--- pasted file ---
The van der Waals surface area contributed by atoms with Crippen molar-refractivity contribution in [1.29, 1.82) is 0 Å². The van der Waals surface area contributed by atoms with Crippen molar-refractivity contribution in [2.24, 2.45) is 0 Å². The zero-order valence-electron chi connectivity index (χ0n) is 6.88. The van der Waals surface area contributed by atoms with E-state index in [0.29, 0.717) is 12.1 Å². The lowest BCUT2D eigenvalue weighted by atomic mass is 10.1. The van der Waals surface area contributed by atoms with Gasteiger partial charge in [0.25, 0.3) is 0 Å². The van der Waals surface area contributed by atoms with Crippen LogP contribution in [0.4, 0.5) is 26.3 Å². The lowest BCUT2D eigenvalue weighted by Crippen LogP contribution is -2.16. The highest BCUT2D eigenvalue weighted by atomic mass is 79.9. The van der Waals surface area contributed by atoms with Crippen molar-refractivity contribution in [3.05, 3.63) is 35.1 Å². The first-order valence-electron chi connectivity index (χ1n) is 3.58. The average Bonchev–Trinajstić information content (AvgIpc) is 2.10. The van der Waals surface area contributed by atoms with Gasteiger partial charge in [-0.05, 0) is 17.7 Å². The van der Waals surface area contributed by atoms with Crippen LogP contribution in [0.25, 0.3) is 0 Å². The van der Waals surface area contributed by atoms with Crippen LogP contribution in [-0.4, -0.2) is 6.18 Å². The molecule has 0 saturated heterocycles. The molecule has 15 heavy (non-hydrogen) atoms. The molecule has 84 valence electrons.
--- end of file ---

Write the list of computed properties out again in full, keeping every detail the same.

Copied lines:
The van der Waals surface area contributed by atoms with Crippen molar-refractivity contribution in [1.29, 1.82) is 0 Å². The van der Waals surface area contributed by atoms with Crippen molar-refractivity contribution in [2.24, 2.45) is 0 Å². The zero-order valence-electron chi connectivity index (χ0n) is 6.88. The van der Waals surface area contributed by atoms with E-state index in [0.29, 0.717) is 12.1 Å². The lowest BCUT2D eigenvalue weighted by atomic mass is 10.1. The van der Waals surface area contributed by atoms with Gasteiger partial charge in [0.25, 0.3) is 0 Å². The van der Waals surface area contributed by atoms with Crippen LogP contribution in [0.4, 0.5) is 26.3 Å². The lowest BCUT2D eigenvalue weighted by Crippen LogP contribution is -2.16. The highest BCUT2D eigenvalue weighted by atomic mass is 79.9. The van der Waals surface area contributed by atoms with Crippen molar-refractivity contribution in [3.05, 3.63) is 35.1 Å². The first-order valence-electron chi connectivity index (χ1n) is 3.58. The average Bonchev–Trinajstić information content (AvgIpc) is 2.10. The van der Waals surface area contributed by atoms with Gasteiger partial charge in [-0.05, 0) is 17.7 Å². The van der Waals surface area contributed by atoms with Crippen LogP contribution in [0.25, 0.3) is 0 Å². The van der Waals surface area contributed by atoms with Crippen LogP contribution in [-0.4, -0.2) is 6.18 Å². The molecule has 0 saturated heterocycles. The molecule has 15 heavy (non-hydrogen) atoms. The molecule has 84 valence electrons.